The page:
4

Muscle strains can be tricky to heal, mostly because people won't take the proper amount of time to let them heal properly. Given a full healing cycle, then you shouldn't have any more risk of reinjuring the bicep than any other muscle in the body. You note that the pain is in the center of the bicep, which almost precludes any tendon involvement, so it's ...


4

There is considerable overlap between these modalities; the physiological changes that occur are very similar, however, the effects differ slightly. From an anatomical point of view: Hypertrophy training is the only modality that stands out when it comes to an increase in the muscle cross sectional area. Training power (slightly) and strength (more so) ...


4

It is certainly possible, but IMO has very little practical value as working your arms separately limits you to a couple of exercises. Plus, it may be harder to keep the load balanced so that your arms progress at the same pace. Make sure you eat well and get enough sleep. Fatigue builds up quickly if either of those is missing.


3

If you are looking for lean small abs, you could do the ab exercises mentioned in the picture post. If you are looking for thick block-looking abs and strong core that will pop out, I would recommend a few exercises including: Wood choppers - with an emphasis on obliques this exercise is a great core-worker. Obliques core shoulders are all hit with this ...


3

These are exact words from Arnold Schwarzenegger in the July 2007 Muscle and Fitness: [...] you can build up to doing full-range-of-motion chins for many reps. Start with the lat pulldown machine. Over time, increase the weight until you're doing pulldowns with your equivalent bodyweight for about eight reps. Then, leave the machine and to free-hanging ...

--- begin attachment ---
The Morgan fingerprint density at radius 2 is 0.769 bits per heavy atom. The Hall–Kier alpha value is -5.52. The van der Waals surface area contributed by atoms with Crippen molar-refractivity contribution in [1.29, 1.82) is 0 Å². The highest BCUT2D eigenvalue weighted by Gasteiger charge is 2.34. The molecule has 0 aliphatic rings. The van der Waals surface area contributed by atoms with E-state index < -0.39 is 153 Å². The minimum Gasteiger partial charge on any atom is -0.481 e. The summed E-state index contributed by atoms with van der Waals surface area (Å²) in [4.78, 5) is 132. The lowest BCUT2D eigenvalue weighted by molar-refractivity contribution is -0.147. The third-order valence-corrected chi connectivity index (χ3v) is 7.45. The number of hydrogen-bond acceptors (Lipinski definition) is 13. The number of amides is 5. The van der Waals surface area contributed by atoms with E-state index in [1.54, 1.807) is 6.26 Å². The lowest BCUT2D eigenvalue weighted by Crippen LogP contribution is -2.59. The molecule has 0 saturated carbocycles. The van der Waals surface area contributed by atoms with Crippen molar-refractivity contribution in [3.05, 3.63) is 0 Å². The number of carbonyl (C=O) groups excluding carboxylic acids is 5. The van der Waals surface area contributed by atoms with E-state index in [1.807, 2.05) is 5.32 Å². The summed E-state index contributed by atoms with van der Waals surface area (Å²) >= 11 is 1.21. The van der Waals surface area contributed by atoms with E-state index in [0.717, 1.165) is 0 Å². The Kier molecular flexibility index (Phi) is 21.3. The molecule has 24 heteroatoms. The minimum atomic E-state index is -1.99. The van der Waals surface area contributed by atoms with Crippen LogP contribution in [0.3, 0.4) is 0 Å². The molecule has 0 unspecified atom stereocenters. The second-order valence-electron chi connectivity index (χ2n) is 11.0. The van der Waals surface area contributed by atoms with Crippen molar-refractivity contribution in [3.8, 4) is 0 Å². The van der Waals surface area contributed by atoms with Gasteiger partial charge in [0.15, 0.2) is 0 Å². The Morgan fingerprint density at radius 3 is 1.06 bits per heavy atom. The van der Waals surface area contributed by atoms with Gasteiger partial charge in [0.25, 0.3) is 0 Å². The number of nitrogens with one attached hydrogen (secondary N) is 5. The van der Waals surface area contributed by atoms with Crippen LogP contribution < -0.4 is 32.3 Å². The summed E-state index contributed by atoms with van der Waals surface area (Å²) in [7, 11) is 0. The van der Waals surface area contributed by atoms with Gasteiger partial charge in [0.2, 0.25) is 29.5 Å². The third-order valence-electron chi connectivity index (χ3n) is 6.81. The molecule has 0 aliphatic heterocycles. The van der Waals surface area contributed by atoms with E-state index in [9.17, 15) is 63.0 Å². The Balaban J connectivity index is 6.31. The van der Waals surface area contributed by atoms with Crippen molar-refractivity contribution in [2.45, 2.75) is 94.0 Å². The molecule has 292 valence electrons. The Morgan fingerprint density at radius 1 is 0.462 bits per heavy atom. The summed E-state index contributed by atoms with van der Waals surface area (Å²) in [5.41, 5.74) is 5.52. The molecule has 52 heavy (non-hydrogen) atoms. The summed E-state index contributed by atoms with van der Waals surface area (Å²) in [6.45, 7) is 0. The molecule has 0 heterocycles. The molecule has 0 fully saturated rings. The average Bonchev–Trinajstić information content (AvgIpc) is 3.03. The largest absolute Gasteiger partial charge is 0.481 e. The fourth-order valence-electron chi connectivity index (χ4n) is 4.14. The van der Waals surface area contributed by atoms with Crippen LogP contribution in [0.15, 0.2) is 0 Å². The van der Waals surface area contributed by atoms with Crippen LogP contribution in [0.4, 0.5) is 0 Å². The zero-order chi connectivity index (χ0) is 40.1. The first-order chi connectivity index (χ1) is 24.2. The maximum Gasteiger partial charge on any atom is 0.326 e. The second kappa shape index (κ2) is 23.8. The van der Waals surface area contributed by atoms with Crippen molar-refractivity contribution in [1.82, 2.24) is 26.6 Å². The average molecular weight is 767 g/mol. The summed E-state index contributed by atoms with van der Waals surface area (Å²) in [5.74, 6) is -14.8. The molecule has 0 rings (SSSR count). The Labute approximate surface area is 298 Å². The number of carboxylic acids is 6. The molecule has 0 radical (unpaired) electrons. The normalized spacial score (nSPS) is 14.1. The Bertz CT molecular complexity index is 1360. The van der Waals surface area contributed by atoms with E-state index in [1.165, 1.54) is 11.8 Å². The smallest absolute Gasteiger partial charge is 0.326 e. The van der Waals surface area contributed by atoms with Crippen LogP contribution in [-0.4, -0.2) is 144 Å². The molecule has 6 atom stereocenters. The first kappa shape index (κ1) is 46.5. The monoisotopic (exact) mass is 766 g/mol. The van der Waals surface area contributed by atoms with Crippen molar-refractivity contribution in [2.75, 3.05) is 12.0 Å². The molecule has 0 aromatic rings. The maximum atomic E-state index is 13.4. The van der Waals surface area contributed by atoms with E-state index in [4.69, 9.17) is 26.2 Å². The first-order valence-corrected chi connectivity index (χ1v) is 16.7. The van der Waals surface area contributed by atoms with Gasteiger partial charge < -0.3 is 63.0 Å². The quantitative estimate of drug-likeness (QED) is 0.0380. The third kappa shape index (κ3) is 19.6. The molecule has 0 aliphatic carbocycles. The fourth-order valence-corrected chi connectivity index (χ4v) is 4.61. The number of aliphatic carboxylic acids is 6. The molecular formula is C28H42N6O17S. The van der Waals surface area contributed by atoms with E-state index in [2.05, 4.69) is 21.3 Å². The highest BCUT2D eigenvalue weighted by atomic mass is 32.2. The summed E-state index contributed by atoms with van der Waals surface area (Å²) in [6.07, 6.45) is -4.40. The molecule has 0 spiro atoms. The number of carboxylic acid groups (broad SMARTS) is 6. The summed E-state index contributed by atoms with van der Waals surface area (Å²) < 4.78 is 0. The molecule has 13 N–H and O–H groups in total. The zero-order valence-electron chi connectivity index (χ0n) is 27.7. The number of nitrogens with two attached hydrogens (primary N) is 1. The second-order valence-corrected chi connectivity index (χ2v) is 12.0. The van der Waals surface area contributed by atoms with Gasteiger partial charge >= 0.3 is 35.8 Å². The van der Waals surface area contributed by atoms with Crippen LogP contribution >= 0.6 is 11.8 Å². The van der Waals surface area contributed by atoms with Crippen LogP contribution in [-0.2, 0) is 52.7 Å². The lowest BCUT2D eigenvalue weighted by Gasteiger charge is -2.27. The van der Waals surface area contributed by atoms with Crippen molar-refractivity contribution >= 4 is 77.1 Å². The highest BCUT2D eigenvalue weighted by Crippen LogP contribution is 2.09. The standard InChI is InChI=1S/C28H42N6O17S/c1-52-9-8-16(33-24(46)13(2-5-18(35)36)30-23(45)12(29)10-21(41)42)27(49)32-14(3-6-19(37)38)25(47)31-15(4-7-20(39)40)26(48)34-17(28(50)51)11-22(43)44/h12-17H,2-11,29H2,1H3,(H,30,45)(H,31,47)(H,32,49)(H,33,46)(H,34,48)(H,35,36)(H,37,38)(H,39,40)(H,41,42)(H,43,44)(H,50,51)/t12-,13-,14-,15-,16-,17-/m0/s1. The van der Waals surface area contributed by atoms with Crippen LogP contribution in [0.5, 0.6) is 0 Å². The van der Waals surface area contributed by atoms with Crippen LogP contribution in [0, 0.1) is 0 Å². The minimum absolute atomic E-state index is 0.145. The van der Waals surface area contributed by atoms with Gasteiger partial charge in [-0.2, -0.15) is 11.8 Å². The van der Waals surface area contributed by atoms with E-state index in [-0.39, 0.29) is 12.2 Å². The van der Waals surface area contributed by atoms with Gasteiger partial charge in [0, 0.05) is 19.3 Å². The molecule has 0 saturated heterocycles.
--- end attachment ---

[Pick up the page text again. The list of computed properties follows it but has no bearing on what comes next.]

3

How most anaerobic work outs work, as I understand them, is that they cause minor tears to the muscle this causes the process of healing to occur and strengthens the muscle adding mass to and strength to it in the process. The soreness comes from that, your body healing the small tears, so if you are getting sore less often when you are working out more ...


3

Definitions Powerlifting would be better called strengthlifting. It is training for strength using a barbell. It is a sport consisting of the squat, bench press, and deadlift, though powerlifting training often includes other similar exercises such as the overhead press as well as supplementary exercises such as power variants of the Olympic lifts, ...


3

To start, if you notice that you feel pain rather than a burn or soreness in your hamstrings, it may have to do with your squat stance, rather than lagging hamstrings. However, the hamstrings are more often underdeveloped compared to their quad counterparts found in front of them for most trainee's, so a muscle imbalance isn't out of the question. And while ...


3

Somatotypes are bunk that were initially used as a psychology measurement. There is no documented evidence that a person is an ectomorph, mesomorph or endomorph and unable to change. While certain characteristics like height are fixed, things like weight and muscle/fat ratios are dictated much more by the exercise a person performs and the diet they eat. ...


3

First off, most routines are not created for one person specifically, so they won't address that person's specific needs, prior injuries, disbalances etc. So some adjustments will most likely have to be made by each individual person to suit their needs. In your case, your shoulder takes probably more time to regenerate than the creator of your routine ...